culture + environment creating health + wellbeing engaged research

Oil painting of a white hen with five chickens

RSF: Protein pressures

The Research Support Funding scheme supported 13 short (six-month) projects that complemented and extended the Centre’s research themes: Transforming Institutions, Transforming Engagement, Transforming Health across the life course and Transforming Relations.

Protein pressures and carnivorous crises: human health, animal welfare and the global growth of nineteenth- and twenty-first-century meat markets

This project explored how health, welfare and environmental issues concerning the phenomenal growth of the global meat complex in the twenty-first century can be better understood and addressed through an interdisciplinary engagement with the formative development of globalized meat markets in Britain between 1850-1920.

We held a two-day symposium that:

– Used the Centre’s research themes to shape and develop how scholars with expertise in the relevant history, archival materials and literary and cultural forms can forge links with scientists, social scientists, policy-makers, commercial organisations and advocacy groups involved and interested in the contemporary meat industry.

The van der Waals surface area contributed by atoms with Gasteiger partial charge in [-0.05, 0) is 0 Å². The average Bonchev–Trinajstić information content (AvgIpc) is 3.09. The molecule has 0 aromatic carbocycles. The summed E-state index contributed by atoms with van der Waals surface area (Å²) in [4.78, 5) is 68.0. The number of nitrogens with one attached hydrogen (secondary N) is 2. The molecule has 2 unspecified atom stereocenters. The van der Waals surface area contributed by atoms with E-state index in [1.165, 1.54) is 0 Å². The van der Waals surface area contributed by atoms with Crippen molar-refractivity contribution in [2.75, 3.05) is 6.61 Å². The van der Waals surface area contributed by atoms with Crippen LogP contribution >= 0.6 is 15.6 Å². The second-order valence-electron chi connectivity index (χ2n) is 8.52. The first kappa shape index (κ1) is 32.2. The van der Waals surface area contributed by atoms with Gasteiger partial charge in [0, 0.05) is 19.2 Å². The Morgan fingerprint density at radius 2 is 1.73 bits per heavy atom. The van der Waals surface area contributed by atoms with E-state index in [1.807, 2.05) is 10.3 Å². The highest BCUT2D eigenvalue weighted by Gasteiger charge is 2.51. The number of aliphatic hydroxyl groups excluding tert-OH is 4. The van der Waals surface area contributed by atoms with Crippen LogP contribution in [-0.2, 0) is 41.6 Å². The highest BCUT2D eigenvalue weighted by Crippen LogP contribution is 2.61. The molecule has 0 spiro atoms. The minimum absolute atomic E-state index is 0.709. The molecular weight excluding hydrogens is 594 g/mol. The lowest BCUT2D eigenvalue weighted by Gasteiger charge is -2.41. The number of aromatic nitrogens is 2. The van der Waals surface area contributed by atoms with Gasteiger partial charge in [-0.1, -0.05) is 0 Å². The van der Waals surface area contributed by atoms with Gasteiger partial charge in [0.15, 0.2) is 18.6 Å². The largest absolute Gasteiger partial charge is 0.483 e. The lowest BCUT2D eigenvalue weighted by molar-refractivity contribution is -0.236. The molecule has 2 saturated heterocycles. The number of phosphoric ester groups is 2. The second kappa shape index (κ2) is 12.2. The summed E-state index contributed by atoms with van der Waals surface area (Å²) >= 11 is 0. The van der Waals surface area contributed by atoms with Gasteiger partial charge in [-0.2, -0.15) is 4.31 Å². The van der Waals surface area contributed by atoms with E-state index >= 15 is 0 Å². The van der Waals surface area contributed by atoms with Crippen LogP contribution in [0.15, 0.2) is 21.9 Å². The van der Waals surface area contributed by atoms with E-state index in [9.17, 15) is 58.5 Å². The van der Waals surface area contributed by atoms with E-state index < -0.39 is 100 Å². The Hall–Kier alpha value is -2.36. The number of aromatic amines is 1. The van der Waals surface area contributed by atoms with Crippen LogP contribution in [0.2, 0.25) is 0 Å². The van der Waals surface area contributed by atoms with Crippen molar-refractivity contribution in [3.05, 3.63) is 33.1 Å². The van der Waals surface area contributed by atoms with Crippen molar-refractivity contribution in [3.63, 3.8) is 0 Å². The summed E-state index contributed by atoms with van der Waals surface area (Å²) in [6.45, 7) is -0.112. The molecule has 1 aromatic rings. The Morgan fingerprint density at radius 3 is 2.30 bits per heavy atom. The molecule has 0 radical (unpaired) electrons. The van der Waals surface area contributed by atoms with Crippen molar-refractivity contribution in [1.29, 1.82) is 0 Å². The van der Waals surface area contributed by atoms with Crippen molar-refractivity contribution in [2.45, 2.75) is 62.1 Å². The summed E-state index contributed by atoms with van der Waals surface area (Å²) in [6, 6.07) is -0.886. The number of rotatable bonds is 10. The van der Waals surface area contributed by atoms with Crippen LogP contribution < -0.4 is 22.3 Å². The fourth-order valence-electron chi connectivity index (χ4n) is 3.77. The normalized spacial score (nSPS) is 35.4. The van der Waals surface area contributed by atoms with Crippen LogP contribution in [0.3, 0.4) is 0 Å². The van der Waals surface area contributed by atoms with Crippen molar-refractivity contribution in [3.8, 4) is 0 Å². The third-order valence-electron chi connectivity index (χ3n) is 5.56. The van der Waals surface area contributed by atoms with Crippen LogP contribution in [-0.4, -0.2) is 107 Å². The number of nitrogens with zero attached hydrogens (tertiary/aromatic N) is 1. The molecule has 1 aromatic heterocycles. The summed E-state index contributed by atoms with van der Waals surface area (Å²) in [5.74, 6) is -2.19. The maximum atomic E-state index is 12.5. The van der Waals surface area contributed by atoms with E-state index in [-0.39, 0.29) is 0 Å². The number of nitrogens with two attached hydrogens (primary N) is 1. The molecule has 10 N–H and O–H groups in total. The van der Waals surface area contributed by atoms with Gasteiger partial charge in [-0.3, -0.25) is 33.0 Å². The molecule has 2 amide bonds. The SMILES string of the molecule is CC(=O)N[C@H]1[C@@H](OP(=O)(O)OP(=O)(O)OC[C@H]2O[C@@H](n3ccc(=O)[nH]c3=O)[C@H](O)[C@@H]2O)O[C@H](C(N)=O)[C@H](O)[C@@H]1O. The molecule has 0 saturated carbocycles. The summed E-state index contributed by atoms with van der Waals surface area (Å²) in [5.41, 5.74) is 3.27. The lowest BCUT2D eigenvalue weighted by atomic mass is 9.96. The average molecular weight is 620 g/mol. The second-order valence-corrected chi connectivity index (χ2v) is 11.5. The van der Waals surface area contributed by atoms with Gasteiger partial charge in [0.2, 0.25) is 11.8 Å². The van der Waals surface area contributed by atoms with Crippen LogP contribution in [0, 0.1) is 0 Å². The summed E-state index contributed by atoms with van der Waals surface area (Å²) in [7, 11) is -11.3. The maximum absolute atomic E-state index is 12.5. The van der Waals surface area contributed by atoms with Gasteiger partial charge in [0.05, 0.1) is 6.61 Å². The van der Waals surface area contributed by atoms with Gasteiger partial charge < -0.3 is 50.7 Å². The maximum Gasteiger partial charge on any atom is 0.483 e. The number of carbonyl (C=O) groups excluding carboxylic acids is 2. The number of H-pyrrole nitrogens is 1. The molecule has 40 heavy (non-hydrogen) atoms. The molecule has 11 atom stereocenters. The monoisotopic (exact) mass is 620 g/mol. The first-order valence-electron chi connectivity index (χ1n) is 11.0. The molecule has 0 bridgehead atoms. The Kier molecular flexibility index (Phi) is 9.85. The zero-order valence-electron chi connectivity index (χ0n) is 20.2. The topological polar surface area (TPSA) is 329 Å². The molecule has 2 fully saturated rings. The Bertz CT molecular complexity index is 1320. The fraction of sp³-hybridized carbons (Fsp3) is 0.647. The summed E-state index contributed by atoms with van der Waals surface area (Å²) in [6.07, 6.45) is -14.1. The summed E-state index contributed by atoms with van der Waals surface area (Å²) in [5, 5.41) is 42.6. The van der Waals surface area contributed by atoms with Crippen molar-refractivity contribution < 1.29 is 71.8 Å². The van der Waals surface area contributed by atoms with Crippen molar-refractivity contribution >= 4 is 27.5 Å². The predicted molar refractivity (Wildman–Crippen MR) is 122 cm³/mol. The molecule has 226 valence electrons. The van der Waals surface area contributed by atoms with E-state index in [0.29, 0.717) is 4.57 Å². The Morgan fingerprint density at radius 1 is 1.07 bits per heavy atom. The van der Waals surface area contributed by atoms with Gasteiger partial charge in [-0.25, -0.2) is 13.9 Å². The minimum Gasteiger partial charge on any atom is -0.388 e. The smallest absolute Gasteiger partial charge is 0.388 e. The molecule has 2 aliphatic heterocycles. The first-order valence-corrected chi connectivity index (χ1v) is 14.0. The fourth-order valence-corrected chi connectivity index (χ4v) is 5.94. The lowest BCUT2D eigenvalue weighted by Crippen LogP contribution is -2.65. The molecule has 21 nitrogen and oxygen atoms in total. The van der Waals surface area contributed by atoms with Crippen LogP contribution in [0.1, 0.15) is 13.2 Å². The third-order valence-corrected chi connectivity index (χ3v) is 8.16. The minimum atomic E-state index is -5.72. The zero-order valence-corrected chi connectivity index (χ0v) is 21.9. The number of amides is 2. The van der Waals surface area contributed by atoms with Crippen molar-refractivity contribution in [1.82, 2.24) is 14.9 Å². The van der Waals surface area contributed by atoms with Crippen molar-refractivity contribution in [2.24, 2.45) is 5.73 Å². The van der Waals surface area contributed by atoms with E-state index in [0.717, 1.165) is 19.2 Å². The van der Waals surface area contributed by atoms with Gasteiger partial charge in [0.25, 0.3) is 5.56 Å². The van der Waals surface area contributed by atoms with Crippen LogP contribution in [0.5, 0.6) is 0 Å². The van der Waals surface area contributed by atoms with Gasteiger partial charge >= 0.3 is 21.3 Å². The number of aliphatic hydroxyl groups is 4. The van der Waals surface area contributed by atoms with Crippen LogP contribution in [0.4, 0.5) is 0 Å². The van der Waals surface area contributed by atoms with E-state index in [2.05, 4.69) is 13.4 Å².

– Began to identify interdisciplinary research questions, archival resources and impact pathways that will develop in a transformative way Paul Young’s monograph Carnivorous Empire: Adventure Fiction, British Culinary Culture and the Growth of Global Meat Markets, 1865-1914 as an application to the AHRC’s Leadership Fellow scheme.

– Started to build a network of researchers from non-cognate disciplines alongside non-academic stakeholders and orient it towards ongoing collaborative work – within the academy and beyond – on the historical, cultural and environmental dimensions of meat markets as they pertain to issues of human and non-human health and wellbeing.

Read Paul Young’s article in The Conversation: The Victorians caused the meat-eating crisis the world faces today – but they might help us solve it

Watch the Centre seminar: Meat-eating and globalised modernity, with Paul Young, Chris Otter and Usman Mustaq from the EAT Foundation

Project Partners

Paul Young
Steve Hinchliffe
Chris Otter



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